HOW THE NORVAL MORRISSEAU WAS SCULPTED?
"I am honouring his gift to the people of the world"
~ Susan Murar
The armature of the Norval Morrisseau portrait is almost completely-made of basketry which was wired together, plastered over, and painted to have a non-porous surface on which to attach the non-drying clay, plasticine, the colour of the clay antique white.
The eagle headdress is a basket in the shape of the horn of plenty which was wired and pulled into the shape of the eagle's beak and plastered before cutting the wire.
The wings are, each, one formed piece of styrofoam/insulation that are painted and an armature of wood under each wing was needed to support them for the application of clay, because they were too delicate.
Behind the portrait itself, the face, an old cooking pot made of aluminum was found, along with the baskets, at the Goodwill Store. Although this was functional as far as the round squatty shape, when I was putting it in place I thought that Norval would be amused at a cooking pot in his head, mildly symbolic and humorous although my intention was only practical.
The Shaman Staff is also made-two similar baskets that I found in two different towns, one in Shakespeare and the other in the Ten Thousand Villages store in New Hamburg-on sale. They were gifts to me because they worked so well with the shape of the Shaman Staff that I had designed. The same process of plastering and painting was used as the main part of the sculpture.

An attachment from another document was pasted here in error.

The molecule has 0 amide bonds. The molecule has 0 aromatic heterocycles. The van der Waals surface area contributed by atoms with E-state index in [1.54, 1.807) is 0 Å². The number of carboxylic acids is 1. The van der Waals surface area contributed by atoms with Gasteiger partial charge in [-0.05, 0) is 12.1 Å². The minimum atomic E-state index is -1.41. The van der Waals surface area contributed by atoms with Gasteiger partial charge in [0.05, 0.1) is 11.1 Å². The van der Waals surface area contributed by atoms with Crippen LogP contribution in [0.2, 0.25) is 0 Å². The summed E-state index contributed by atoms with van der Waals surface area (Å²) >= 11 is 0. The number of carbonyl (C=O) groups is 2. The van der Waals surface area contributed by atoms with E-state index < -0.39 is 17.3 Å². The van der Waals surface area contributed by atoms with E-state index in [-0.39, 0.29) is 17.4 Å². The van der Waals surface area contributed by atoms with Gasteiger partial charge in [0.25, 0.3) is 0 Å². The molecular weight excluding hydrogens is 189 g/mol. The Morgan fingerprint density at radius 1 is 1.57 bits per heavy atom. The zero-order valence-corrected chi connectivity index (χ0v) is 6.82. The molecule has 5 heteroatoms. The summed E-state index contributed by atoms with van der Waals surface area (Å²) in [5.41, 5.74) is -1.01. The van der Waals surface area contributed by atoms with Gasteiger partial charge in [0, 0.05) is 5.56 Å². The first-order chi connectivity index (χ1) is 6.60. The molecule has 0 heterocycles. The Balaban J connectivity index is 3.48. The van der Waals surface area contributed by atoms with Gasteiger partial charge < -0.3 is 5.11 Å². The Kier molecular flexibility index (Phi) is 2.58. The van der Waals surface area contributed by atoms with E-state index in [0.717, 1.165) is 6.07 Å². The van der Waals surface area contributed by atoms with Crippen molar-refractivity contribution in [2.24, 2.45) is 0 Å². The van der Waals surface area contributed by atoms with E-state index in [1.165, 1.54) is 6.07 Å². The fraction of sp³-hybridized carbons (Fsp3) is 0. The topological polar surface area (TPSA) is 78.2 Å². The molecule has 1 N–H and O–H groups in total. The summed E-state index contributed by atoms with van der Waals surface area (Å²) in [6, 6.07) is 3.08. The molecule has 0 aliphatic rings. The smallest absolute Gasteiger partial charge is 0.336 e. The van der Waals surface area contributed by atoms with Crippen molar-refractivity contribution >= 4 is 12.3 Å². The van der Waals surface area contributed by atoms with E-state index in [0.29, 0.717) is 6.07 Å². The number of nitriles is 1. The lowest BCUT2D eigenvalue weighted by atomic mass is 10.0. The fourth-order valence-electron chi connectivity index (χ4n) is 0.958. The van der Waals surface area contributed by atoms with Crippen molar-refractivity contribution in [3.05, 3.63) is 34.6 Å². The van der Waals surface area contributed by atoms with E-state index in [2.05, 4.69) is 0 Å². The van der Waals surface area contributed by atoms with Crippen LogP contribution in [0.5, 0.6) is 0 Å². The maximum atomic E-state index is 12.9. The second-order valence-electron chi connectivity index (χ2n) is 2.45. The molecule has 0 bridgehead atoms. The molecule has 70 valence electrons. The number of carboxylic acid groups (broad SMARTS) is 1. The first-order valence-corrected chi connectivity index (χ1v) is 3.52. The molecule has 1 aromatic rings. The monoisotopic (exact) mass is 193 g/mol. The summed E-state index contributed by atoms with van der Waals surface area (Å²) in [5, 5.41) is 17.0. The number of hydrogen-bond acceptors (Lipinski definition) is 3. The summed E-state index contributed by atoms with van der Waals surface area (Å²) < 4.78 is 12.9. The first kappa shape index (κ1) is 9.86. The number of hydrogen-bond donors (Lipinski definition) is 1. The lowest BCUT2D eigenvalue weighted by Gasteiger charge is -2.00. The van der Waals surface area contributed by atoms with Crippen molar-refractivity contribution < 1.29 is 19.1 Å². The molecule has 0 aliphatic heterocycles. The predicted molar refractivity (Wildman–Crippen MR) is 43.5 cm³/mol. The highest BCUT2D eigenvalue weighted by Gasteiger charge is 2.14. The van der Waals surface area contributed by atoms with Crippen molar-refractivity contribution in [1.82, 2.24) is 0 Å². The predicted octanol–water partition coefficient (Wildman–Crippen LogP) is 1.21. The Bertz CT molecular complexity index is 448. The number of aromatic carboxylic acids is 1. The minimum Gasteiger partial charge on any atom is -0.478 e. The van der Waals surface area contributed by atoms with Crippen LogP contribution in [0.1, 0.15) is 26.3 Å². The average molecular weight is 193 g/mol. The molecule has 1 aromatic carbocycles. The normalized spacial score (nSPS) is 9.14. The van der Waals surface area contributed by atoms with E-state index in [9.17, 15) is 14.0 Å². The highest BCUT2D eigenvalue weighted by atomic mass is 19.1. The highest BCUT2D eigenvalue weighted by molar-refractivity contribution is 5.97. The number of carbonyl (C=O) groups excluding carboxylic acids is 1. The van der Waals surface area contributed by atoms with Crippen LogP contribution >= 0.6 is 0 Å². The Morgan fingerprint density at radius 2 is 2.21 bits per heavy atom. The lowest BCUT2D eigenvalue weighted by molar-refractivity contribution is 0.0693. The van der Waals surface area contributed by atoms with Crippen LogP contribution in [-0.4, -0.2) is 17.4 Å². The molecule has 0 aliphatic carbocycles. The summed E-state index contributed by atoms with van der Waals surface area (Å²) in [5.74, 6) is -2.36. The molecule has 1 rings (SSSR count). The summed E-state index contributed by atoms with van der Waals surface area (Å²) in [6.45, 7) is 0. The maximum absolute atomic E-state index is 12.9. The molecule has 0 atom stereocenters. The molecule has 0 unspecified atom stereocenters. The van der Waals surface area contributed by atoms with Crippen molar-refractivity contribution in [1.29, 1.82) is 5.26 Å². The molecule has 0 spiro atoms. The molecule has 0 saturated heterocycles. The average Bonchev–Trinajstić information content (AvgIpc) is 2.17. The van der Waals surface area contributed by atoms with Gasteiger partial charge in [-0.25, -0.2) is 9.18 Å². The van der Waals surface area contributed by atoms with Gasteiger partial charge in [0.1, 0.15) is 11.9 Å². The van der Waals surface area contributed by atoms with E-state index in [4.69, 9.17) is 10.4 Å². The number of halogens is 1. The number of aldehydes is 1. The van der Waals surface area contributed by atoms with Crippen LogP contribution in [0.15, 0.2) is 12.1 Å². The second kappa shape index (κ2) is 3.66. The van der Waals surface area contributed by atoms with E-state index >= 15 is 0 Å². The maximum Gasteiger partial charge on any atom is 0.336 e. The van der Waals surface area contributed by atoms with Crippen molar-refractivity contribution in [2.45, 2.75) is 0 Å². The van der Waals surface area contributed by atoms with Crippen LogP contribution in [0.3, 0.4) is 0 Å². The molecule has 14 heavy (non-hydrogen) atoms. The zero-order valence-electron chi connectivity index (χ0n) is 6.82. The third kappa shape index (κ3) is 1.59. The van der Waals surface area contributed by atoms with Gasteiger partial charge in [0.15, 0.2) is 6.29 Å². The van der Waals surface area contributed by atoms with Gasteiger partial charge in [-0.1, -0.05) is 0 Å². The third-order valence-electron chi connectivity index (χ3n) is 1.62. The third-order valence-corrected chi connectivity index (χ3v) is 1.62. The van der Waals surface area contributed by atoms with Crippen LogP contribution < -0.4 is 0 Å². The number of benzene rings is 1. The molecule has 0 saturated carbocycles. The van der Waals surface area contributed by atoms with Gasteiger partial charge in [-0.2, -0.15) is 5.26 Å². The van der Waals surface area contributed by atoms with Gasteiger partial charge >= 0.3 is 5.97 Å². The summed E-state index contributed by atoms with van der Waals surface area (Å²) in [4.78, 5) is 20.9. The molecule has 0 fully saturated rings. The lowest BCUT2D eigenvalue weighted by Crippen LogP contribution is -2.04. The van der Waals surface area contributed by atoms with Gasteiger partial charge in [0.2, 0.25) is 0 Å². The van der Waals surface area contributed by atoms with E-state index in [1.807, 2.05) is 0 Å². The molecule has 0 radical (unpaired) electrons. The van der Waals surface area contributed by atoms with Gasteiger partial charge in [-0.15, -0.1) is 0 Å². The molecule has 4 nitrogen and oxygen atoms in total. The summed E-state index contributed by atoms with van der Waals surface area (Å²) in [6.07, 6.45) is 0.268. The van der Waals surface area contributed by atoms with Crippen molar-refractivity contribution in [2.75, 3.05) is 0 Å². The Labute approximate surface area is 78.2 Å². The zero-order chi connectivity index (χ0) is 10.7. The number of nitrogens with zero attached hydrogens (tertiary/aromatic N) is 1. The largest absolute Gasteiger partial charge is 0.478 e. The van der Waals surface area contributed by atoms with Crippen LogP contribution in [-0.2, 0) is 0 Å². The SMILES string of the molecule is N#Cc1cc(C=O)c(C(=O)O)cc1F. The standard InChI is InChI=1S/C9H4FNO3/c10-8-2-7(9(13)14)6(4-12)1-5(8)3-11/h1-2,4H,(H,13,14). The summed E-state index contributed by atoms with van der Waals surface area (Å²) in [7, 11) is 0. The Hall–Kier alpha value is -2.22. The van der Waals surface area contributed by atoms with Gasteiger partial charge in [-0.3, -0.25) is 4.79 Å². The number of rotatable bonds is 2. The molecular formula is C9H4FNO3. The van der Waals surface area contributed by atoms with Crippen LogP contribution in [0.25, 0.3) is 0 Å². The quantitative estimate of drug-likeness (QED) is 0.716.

Most of the sculpture, excepting the face, is painted with acrylic antique white, the same colour as the clay. It firms the non-drying clay to the touch-and people want to touch it-and prevents dust from gripping onto the clay. Between 400 and 500 packages of one-dollar a package plasticine was used, purchased at the dollar store, I used what was close at hand, and through the years I have sculpted in white clay in my "Messages" series with salamanders and the human element as landscape because the highlights and lowlights can be so easily seen with the right lighting from many different angles, when each part is sculpted. In Morrisseau's paintings white as an indication of Spirit is also prevalent.
The wings were much bigger when they were first designed, and eventually I re-made them smaller so that they did not detract from the main portrait of Morrisseau. Also, I sculpted in the entire bottom portion of his self-portrait "Changing into Copper Thunderbird", but the design into sculpture translated from the painting did not work well size-wize for the sculpture, so it was scrapped.
The film about Morrisseau made while he was alive-he was extensively interviewed-by the National Film Board served me well as I was able to secure the DVD player next to the sculpted face and stop-action the film to study the structure of his face, so he sat for me essentially. When doing portraits however, after many months of research, I sculpt the age of the sitter "between young and old" and try to achieve an "interior look", the portrait speaks to the inner life, the inner man, the artist of "thought" and connections to his work, and his intentions and connections to the people of the earth with whom he lived his life, whether known or not, universally. What was he seeking and who was he really when all is said and done? Understanding this is my main purpose as an artist-to see beneath the surface and describe the spirit-presence and translate that into clay. I feel this has been done successfully with the portrait of Norval Mdrrisseau, it will speak to the ages, and people will see themselves in it and discover a link to this man who gave his great art to the world.